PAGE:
• The prominent factor that drives up the developmental cost of a native app is that you need to write different code for each platform.
• The code written for the Android platform is unusable for the iOS operating system.
• You need to build and maintain different versions and codebases of the app.
• You need to hire different coders for each platform at extra cost.
• A native app is also not suitable for businesses looking to achieve faster time-to-market.
• Every time there’s an update, the user needs to download and reinstall the app.
- Web Apps
• Cater to a broad customer base across geographies providing services across multiple device types.
• Web apps bridge together the resourcefulness of the internet and the functionality of touchscreens.
• A single version website helps improve SEO.
• Adaptive web applications scale and fit to different screen sizes from tablets to smartphones.
• There is no need to customize web-based apps for a specific platform or OS, which means lower development costs.
• Web apps don’t require space in your mobile device.
• Users don’t need to download or update a web app from the app store.
• Web apps are entirely dependent on the browser used by the device, which means that the functionality supported by one browser might not be available in another browser.
• Since web apps are shells for websites, they can’t wholly work offline.
• Even if a web app has the option of offline mode, it still requires an internet connection to back up the data on the device, fetch new data, or refresh the screen.
• A web app may not always integrate with the device hardware.
• You can’t sell web apps through app stores.
Why PWAs are the Future of Web Apps?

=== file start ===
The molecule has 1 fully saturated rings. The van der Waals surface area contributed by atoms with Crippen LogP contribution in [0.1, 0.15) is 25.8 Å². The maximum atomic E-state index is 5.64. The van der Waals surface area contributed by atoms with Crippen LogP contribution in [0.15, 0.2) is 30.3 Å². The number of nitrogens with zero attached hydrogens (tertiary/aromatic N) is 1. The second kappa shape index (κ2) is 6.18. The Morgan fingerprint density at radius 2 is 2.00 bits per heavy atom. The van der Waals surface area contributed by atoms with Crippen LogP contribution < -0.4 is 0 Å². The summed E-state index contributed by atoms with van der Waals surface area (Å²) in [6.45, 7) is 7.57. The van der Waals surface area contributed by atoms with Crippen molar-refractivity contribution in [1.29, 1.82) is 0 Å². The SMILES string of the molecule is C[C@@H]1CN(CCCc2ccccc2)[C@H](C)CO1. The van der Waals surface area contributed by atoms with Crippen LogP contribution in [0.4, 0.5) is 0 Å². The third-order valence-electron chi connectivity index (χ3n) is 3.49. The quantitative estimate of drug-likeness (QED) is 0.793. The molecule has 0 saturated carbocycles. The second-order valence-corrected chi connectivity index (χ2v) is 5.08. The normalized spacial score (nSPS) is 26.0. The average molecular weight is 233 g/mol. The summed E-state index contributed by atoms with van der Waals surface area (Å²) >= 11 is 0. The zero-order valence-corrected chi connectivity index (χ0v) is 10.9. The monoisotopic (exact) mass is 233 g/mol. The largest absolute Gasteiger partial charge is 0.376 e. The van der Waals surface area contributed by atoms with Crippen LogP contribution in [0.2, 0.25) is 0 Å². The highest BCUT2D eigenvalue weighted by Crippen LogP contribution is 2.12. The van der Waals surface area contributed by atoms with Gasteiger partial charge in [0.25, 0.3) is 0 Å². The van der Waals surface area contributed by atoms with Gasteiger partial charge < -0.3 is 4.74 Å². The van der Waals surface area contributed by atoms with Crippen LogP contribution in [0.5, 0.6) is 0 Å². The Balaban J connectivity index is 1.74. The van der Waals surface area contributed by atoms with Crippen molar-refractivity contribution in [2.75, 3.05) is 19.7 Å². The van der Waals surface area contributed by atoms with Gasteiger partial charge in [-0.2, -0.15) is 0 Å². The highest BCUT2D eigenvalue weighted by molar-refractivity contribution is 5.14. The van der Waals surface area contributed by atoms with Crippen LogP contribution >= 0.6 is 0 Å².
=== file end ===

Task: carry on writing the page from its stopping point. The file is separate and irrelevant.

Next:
The on-going popularity of Progressive Web Apps (PWAs) among major global giants has raised the argument of PWAs being the future of web apps. Here are some success stories of Progressive Web Apps provided by PWA Stats, a community-driven list of news and stats compiled by Cloud Four.
• The Starbucks PWA has helped them increase their daily active users by 2x. The orders on the desktop are almost the same as mobile.
• Uber’s PWA takes less than 3 seconds to load on a 2G network. The core app is extremely lightweight, only 50k gzipped.
• The Best Western River North Hotel saw a 300% increase in revenue with a new PWA.
• Smooth navigation even on low bandwidth; animations load seamlessly.
• Trustworthy, load fast, and can also work offline.
• Capability to launch push notifications from the home screen.
• Highly secure and improve user experience.
How Progressive Web Apps and AMP Pages Work Great Together?
AMP stands for Accelerated Mobile Pages, which are stripped-down HTML copies of existing webpages that render quickly for static content. PWAs and AMP pages work great together to create compelling and super-fast user navigation. AMP pages can leverage many features of PWAs. The USP of AMP is the rapid delivery of content. Since a website’s Service Worker hinders the first load of PWAs, a good strategy is to have an AMP page as the entry point to your website and switch to the PWA for the onward journey. Re-using your AMP pages as data-source can dramatically reduce the complexities of backend development.